Rest in peace, Casual Sports Fan. Your day has come and gone, and you may hit the showers.

It used to be so simple. Your favorite sports could be easily followed with some basic information, and you could keep track of nearly everything available by spending some time with the newspaper. Nowadays, the degree of detail and the un-flippin’-believable quantity of information on athletes and teams will spin your head like a lineman grabbing your facemask. It’s present in every sport to some extent, but certain ones are bigger offenders than others. Anyone without a degree in accounting is lost. Maybe it’s time for a Sports Math major in college.

Baseball was pure. You could track a pitcher’s ERA and win/loss record, and you’d follow batting averages from there. Oh, but that’s not good enough anymore. Now you’ve got slugging percentage, on-base percentage, and a stitch-by-stitch analysis of a pitcher’s stuff. If following nine guys is hard, it’s even harder to track 22 (plus kickers!) Football has more metrics than an IRS audit of Goldman-Sachs.


We’ve rolled from regular old quarterback ratings to total quarterback ratings. We’ve got yards after catch, targets, knockdowns, and cleat length to contend with. It’s nearly impossible to be a regular fan anymore. It doesn’t help that networks have to fill four or five hours of pregame content every Sunday morning. We can only watch so much swelling of Herm Edwards’ forehead veins before somebody has to say something insightful.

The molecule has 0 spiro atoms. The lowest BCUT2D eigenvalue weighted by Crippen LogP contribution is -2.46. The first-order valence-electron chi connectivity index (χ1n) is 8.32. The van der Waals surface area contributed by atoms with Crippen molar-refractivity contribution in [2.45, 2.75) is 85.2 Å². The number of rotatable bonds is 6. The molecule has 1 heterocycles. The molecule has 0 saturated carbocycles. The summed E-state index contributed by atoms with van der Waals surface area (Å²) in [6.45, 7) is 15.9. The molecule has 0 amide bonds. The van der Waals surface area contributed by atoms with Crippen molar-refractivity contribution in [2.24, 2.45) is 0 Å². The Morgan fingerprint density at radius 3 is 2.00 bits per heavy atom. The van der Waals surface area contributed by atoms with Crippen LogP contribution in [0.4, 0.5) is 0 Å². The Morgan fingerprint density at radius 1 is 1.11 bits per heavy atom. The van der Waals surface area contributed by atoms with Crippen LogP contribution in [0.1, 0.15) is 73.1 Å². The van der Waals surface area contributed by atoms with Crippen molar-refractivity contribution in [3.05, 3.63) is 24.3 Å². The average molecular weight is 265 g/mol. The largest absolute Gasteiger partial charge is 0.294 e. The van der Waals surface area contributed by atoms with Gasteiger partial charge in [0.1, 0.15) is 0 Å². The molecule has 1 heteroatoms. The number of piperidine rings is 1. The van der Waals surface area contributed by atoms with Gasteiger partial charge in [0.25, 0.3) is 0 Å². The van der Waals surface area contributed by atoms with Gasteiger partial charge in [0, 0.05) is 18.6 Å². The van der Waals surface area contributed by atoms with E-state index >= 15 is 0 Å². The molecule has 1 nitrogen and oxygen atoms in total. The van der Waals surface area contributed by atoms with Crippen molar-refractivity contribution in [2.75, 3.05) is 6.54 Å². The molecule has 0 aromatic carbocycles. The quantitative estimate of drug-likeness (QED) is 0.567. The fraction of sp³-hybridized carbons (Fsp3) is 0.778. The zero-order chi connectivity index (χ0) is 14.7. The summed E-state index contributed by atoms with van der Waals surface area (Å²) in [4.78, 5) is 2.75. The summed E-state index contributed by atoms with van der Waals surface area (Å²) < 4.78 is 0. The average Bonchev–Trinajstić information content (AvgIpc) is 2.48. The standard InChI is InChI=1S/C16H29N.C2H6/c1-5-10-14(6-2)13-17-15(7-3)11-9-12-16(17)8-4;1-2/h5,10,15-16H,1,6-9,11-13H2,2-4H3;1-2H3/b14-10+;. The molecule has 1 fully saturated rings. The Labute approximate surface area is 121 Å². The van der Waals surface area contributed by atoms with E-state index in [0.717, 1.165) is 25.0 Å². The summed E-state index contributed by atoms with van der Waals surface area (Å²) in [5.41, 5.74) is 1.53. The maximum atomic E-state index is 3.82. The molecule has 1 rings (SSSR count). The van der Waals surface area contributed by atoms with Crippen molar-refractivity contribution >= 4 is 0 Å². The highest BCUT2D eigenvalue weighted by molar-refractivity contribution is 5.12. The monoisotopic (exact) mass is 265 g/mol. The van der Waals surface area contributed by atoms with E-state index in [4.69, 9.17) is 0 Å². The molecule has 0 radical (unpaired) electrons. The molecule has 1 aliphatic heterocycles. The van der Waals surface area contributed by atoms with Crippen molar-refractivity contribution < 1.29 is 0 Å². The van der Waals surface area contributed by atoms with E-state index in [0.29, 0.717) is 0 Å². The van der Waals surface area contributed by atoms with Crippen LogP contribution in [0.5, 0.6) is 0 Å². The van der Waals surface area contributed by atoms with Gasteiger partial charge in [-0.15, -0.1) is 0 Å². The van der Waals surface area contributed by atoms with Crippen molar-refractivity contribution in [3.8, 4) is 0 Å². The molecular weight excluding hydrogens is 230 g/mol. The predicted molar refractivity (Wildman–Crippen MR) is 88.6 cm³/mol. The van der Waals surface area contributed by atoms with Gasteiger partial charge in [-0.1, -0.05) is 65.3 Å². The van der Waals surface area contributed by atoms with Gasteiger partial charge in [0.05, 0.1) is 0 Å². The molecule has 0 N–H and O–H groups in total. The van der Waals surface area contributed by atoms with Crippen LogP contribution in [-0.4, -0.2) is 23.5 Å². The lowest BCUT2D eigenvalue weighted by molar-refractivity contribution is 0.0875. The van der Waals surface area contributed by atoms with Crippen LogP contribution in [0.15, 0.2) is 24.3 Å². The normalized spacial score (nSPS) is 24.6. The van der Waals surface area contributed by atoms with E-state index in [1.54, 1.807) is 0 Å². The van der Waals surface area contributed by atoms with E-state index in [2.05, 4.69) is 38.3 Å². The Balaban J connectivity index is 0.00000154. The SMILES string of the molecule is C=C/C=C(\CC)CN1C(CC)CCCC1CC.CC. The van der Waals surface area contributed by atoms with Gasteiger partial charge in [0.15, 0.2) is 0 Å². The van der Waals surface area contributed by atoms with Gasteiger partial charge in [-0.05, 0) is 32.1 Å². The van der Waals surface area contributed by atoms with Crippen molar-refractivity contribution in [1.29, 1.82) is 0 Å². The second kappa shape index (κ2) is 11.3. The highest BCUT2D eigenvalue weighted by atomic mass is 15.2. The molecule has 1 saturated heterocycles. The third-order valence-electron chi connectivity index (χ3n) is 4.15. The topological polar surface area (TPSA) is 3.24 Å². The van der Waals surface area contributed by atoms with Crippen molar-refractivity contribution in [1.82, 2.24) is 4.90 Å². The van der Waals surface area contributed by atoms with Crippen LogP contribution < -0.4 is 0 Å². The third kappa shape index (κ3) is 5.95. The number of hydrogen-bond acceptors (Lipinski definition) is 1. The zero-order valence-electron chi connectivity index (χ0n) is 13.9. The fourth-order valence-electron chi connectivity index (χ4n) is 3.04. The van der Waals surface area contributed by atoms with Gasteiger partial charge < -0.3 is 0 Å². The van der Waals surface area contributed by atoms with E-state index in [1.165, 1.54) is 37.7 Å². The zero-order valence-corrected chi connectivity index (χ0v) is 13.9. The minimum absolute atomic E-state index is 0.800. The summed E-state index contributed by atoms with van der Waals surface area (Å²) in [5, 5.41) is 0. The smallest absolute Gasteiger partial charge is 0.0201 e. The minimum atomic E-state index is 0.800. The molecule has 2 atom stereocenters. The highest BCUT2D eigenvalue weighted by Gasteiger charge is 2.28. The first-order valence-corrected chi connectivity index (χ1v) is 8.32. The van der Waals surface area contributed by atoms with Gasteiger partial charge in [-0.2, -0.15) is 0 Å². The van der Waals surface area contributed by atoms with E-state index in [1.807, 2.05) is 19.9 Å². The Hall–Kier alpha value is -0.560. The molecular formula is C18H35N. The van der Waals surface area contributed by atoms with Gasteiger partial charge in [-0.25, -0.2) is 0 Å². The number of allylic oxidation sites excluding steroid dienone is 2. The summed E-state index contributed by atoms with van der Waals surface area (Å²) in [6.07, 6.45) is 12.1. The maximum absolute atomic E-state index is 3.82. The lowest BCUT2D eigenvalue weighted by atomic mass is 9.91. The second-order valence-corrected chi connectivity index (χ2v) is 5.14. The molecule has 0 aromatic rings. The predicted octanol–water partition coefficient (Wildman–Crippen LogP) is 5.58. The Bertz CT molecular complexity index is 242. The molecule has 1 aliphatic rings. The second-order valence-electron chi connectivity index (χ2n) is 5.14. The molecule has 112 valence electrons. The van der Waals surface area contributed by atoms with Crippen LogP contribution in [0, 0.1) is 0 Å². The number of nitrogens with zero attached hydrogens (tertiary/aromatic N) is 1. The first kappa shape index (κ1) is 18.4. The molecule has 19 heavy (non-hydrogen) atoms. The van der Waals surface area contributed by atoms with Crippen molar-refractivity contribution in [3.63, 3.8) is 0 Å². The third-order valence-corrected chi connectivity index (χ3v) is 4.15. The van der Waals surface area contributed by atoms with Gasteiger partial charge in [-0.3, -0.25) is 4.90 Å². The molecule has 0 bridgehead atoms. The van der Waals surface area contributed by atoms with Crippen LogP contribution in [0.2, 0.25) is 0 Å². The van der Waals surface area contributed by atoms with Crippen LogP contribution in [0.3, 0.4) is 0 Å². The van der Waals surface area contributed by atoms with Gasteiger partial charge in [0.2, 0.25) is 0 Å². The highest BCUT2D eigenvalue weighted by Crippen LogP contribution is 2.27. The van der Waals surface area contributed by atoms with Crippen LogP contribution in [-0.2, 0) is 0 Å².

Part of the problem is losing teams, too. When your favorite club sucked, you used to live for next season. Now you’re hawking over the draft, checking out Canadian prospects, and digging for some nugget of good in the upcoming free agents. And you have to. How else would you see Jeff Tuel coming? Who would have imagined Aroldis Chapman would be chucking it at 106 mph? We don’t just want to know how our team is doing now. We want to know the future, too. It’s not just stats on humans either. Horse racing is a beast as well, no pun intended.

Remember the cigar-chomping handicapper with the racing form? Today, he’s royally out-gambled, not by the guy with the best eye for horses, but by the guy with the best thoroughbred handicapping software. But how else can you do it without a computer? How can you take into account the horse’s zodiac sign, the factorization of his stall number, and whether his trainer parts his hair on the left or right?

The really entertaining part with the ponies is the X-factor: You’re dealing with a huge animal with absolutely no idea how important it is to run fast, and you’re trying to attach significance to the circumference of his morning manure. Ultimately, though, you love it. You love having conversation points to debate with the guys. You fantasize about dropping a stat bomb on a radio call-in show, and speaking of fantasies, don’t forget your league.

It’s your monster. You created it. Play ball!

Photo source: here.